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A glimpse into MLB thousands of miles from home

High school-aged amateur players from 10 countries participate in Major League Baseball College Showcase
@JesseSanchezMLB
October 4, 2019

PHOENIX -- Finn Bergmann stepped on the field Friday afternoon at Phoenix Municipal Stadium for batting practice with his brand new teammates, a group composed of players from all around the world, and saw an opportunity. If he doesn’t go pro one day, he could play at a small college

PHOENIX -- Finn Bergmann stepped on the field Friday afternoon at Phoenix Municipal Stadium for batting practice with his brand new teammates, a group composed of players from all around the world, and saw an opportunity.

If he doesn’t go pro one day, he could play at a small college or big university, he thought. Maybe attending school will be Bergmann’s top priority. And if it is, maybe he’ll play ball at a place like Arizona State University, that night’s opponent.

The utility player from Germany understands that baseball offers him options, and that’s a big reason why he is in Arizona -- 5,500 miles away from home.

“For us, this is really special to come to the States and see all of the colleges and how it all works,” Bergmann said. “It’s always important to have a good education, and it’s important to find a spot where you can play baseball and get a good education at the same time.”

Bergmann is one of more than 30 high school-aged amateur players from Africa, Asia, Australia, Europe and South America participating in the fourth annual Major League Baseball College Showcase this week in the Phoenix area. The latest version of the showcase pits players from 10 different countries in games against Arizona State University, Arizona Western College and Central Arizona College. The program also features a “Pro-Style Showcase” workout on Monday night designed for the players to demonstrate their skills in front of college recruiters and pro scouts.

Overall, the 2019 MLB College Showcase roster features players from Australia, Brazil, China, Curaçao, Czech Republic, Germany, Italy, Netherlands, Spain and Uganda.

“First, these games are a great measuring stick to see where they can end up, because a lot of these guys have the talent to play at [a] high-level Division I school or professionally. But it’s also a great internal measuring stick for them to see how far and how hard they have to work to get where they want to go,” said Max Thomas, senior coordinator of baseball and softball for MLB. “The academic piece is also important to know, and they’ll realize that, ‘Hey, baseball can take me to a school like ASU and I can get a four-year education and then go play professional or go back home or coach.’ They understand there are options.”

The event, which began Thursday against Arizona Western College in Yuma, Ariz., concludes Oct. 12 with a game against MLB’s Youth Academy at the Peoria Sports Complex, the Spring Training home of the Padres and Mariners. Games are also being played at Surprise Stadium, the Spring Training home of the Royals and Rangers, and Salt River Fields, home to the D-backs and Rockies.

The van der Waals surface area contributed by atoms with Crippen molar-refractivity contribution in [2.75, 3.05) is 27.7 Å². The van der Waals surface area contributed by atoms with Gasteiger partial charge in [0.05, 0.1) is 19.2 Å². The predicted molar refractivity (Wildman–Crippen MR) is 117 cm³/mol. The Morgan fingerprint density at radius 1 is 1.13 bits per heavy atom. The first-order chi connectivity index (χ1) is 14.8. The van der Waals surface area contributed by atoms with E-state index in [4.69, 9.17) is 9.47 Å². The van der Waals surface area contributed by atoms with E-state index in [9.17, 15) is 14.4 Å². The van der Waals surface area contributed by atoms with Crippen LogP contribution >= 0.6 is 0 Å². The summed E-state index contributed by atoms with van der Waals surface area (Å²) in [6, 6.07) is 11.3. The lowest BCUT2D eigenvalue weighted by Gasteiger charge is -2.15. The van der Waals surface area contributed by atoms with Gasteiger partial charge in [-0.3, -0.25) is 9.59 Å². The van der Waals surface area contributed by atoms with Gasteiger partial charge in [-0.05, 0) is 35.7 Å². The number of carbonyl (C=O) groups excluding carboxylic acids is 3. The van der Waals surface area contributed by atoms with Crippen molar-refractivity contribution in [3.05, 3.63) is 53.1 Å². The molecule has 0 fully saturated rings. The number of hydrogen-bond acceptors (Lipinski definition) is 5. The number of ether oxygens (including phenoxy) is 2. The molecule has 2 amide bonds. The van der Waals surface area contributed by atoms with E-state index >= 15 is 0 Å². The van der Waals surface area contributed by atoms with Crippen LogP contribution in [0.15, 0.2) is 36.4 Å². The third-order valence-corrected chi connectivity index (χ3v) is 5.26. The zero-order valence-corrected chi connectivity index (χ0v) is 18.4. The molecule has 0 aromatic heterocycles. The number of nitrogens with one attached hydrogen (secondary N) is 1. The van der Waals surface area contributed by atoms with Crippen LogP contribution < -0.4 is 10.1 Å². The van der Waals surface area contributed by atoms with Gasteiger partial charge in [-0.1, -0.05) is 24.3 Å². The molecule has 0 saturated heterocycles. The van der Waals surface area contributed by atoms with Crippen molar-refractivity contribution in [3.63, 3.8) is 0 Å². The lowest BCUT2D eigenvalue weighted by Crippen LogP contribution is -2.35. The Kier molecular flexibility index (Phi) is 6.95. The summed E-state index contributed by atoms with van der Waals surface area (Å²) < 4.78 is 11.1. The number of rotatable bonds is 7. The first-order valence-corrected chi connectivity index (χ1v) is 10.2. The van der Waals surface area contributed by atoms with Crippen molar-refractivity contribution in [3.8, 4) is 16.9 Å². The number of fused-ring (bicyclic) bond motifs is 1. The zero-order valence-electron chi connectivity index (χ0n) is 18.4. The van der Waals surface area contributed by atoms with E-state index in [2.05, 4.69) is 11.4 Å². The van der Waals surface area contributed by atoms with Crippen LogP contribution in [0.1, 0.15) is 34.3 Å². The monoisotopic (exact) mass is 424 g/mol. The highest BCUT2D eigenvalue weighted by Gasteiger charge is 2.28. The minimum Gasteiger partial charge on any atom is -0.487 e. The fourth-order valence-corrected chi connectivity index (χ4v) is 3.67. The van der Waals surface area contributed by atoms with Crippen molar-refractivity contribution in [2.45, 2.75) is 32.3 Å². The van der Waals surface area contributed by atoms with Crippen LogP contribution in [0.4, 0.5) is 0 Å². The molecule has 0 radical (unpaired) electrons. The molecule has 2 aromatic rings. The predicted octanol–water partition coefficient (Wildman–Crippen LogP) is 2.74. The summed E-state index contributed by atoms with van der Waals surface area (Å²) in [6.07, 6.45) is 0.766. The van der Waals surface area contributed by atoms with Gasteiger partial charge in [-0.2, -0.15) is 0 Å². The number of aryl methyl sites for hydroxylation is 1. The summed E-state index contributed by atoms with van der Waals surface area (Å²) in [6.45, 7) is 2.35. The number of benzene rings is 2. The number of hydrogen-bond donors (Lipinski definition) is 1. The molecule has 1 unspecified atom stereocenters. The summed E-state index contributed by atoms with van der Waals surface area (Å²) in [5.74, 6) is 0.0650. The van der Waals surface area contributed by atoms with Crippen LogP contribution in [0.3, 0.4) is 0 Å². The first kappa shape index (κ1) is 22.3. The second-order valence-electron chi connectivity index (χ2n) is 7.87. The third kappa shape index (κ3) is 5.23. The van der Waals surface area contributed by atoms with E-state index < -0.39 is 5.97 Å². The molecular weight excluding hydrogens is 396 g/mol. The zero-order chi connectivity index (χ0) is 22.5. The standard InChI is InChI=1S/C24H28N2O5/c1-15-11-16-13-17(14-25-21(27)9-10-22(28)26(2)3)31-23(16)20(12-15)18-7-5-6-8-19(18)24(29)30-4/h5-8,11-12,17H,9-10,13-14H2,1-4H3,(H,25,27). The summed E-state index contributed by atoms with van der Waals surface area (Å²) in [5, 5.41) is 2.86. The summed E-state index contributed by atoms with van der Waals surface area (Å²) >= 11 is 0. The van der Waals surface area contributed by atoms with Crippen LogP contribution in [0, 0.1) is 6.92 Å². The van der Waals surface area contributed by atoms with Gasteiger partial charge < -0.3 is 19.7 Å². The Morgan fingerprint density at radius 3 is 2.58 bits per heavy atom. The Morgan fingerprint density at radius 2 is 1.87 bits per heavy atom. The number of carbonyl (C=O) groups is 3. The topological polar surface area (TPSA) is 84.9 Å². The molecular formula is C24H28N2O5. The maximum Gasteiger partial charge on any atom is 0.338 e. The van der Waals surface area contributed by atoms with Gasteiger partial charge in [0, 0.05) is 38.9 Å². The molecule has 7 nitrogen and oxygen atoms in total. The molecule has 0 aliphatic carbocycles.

In addition to Friday’s game against Arizona State University, a tour of ASU’s campus is scheduled for Monday morning.

“It’s an awesome experience and a great opportunity for kids from all over the world that don’t get to be seen as much as the kids here in America,” said Jaylin Rae, an outfielder from Australia who has committed to play at Central Arizona College. “This opens up so many avenues for everyone around the world. This is what it is all about, coming here and showing what you got.”

Rae is further proof that MLB’s international baseball programs are working. So far, the MLB College Showcase has produced a near 74 percent success rate since its inception four years ago. In all, 54 players that have participated in the MLB College Showcase have signed contracts with MLB clubs or advanced to play collegiately in the U.S.

More could be on the way.

“Throughout this trip, they will have plenty of opportunity to showcase their abilities in front of hundreds of colleges coaches, pro scouts, domestic and international scouts playing against top teams,” Thomas said. “It’s great for them to go to these schools and see different players at different talent levels, who are just a few years older, and compete.”

MLB’s College Showcase is part of the league’s effort to spread the game across the world. MLB operates developmental programs in Australia, Brazil, China, Curaçao, Czech Republic, Dominican Republic, England, France, Germany, Italy, Mexico, Netherlands, Nicaragua, Panama, Poland, Puerto Rico, South Africa, Spain, Uganda and Venezuela.

“This demonstrates that MLB is not just in the U.S. or Latin America or Canada. It’s global,” Thomas said. “This our fourth year and it’s our largest group. This is something we look forward to every year, and it’s a great experience for everyone involved.”

Jesse Sanchez, who has been a reporter for MLB.com since 2001, is a national reporter based in Phoenix. Follow him on Twitter @JesseSanchezMLB and Facebook.